The security of refresh tokens used by public clients can be improved by rotating the tokens on every use, because there is a chance that a stolen token will be unusable by the attacker. If a token is exfiltrated from some storage mechanism, a network trace, or log file, but the owner of the token uses it before the attacker, then the attack fails. However, this comes at the cost of reliability and database pressure and is only necessary for public clients (see below). Rotation is configured with the RefreshTokenUsage client setting and, beginning in IdentityServer v7.0, is disabled by default.

When RefreshTokenUsage is configured for OneTime usage, rotation is enabled and refresh tokens can only be used once. When refresh tokens are used with OneTime usage configured, a new refresh token is included in the response along with the new access token. Each time the client application uses the refresh token, it must use the most recent refresh token. This chain of tokens will each appear as distinct token values to the client, but will have identical creation and expiration timestamps in the datastore.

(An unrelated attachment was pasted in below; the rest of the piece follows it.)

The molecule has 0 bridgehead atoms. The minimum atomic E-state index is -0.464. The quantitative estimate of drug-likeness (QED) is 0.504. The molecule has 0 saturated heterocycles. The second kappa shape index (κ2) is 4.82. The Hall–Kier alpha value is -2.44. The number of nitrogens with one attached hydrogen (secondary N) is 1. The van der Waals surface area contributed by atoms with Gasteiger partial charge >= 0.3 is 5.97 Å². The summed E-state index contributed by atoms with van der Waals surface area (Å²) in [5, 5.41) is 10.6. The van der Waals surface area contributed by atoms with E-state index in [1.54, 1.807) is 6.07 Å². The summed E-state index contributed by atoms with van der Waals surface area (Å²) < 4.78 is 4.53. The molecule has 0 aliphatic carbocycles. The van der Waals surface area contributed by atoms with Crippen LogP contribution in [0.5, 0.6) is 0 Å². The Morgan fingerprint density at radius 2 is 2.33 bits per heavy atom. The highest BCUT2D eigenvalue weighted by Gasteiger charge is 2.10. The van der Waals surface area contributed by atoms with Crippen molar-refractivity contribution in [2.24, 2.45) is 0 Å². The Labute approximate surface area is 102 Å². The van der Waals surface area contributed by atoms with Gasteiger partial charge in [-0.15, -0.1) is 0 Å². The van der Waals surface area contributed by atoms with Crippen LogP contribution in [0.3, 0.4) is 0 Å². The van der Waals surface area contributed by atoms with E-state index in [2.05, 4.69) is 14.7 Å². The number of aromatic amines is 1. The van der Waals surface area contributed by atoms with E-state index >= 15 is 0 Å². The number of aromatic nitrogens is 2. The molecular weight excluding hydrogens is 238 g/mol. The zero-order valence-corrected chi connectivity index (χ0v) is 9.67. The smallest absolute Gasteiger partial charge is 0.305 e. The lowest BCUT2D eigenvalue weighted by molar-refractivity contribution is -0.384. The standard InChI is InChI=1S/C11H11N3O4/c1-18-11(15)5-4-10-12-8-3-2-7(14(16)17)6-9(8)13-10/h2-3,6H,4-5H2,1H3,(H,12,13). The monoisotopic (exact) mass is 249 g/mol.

Beginning in version 6.3, the configuration option DeleteOneTimeOnlyRefreshTokensOnUse controls what happens to refresh tokens configured for OneTime usage. If the flag is on, then refresh tokens are deleted immediately on use. If the flag is off, the token is marked as consumed instead. Prior to version 6.3, OneTime usage refresh tokens are always marked as consumed.